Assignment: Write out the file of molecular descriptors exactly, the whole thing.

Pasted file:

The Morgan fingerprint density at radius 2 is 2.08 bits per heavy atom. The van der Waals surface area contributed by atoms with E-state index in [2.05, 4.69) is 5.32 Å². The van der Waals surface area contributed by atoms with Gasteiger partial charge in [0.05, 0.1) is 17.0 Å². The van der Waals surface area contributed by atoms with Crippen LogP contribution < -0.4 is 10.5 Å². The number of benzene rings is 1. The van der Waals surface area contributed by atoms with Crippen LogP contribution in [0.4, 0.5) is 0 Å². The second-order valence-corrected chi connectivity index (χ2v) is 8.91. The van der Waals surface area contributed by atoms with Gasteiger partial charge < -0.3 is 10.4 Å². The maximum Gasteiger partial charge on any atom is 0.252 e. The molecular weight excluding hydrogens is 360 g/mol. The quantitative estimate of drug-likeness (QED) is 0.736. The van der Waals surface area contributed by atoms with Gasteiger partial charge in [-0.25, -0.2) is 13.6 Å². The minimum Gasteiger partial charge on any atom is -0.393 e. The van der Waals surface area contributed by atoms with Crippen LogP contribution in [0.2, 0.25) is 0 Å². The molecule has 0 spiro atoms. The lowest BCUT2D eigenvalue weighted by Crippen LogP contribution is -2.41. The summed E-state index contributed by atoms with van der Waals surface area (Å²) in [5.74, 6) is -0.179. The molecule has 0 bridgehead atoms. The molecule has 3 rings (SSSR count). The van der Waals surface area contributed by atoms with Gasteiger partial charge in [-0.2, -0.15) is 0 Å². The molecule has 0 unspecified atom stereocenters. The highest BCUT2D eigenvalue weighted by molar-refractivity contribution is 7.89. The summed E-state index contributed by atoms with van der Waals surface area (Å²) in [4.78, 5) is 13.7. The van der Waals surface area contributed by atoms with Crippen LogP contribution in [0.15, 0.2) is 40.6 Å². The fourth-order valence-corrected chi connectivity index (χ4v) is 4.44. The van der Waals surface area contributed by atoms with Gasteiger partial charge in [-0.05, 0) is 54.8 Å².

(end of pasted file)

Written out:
The Morgan fingerprint density at radius 2 is 2.08 bits per heavy atom. The van der Waals surface area contributed by atoms with E-state index in [2.05, 4.69) is 5.32 Å². The van der Waals surface area contributed by atoms with Gasteiger partial charge in [0.05, 0.1) is 17.0 Å². The van der Waals surface area contributed by atoms with Crippen LogP contribution < -0.4 is 10.5 Å². The number of benzene rings is 1. The van der Waals surface area contributed by atoms with Crippen LogP contribution in [0.4, 0.5) is 0 Å². The second-order valence-corrected chi connectivity index (χ2v) is 8.91. The van der Waals surface area contributed by atoms with Gasteiger partial charge < -0.3 is 10.4 Å². The maximum Gasteiger partial charge on any atom is 0.252 e. The molecular weight excluding hydrogens is 360 g/mol. The quantitative estimate of drug-likeness (QED) is 0.736. The van der Waals surface area contributed by atoms with Gasteiger partial charge in [-0.25, -0.2) is 13.6 Å². The minimum Gasteiger partial charge on any atom is -0.393 e. The van der Waals surface area contributed by atoms with Crippen LogP contribution in [0.2, 0.25) is 0 Å². The molecule has 0 spiro atoms. The lowest BCUT2D eigenvalue weighted by Crippen LogP contribution is -2.41. The summed E-state index contributed by atoms with van der Waals surface area (Å²) in [5.74, 6) is -0.179. The molecule has 0 bridgehead atoms. The molecule has 3 rings (SSSR count). The van der Waals surface area contributed by atoms with Gasteiger partial charge in [-0.2, -0.15) is 0 Å². The molecule has 0 unspecified atom stereocenters. The highest BCUT2D eigenvalue weighted by molar-refractivity contribution is 7.89. The summed E-state index contributed by atoms with van der Waals surface area (Å²) in [4.78, 5) is 13.7. The van der Waals surface area contributed by atoms with Crippen LogP contribution in [0.15, 0.2) is 40.6 Å². The fourth-order valence-corrected chi connectivity index (χ4v) is 4.44. The van der Waals surface area contributed by atoms with Gasteiger partial charge in [-0.05, 0) is 54.8 Å².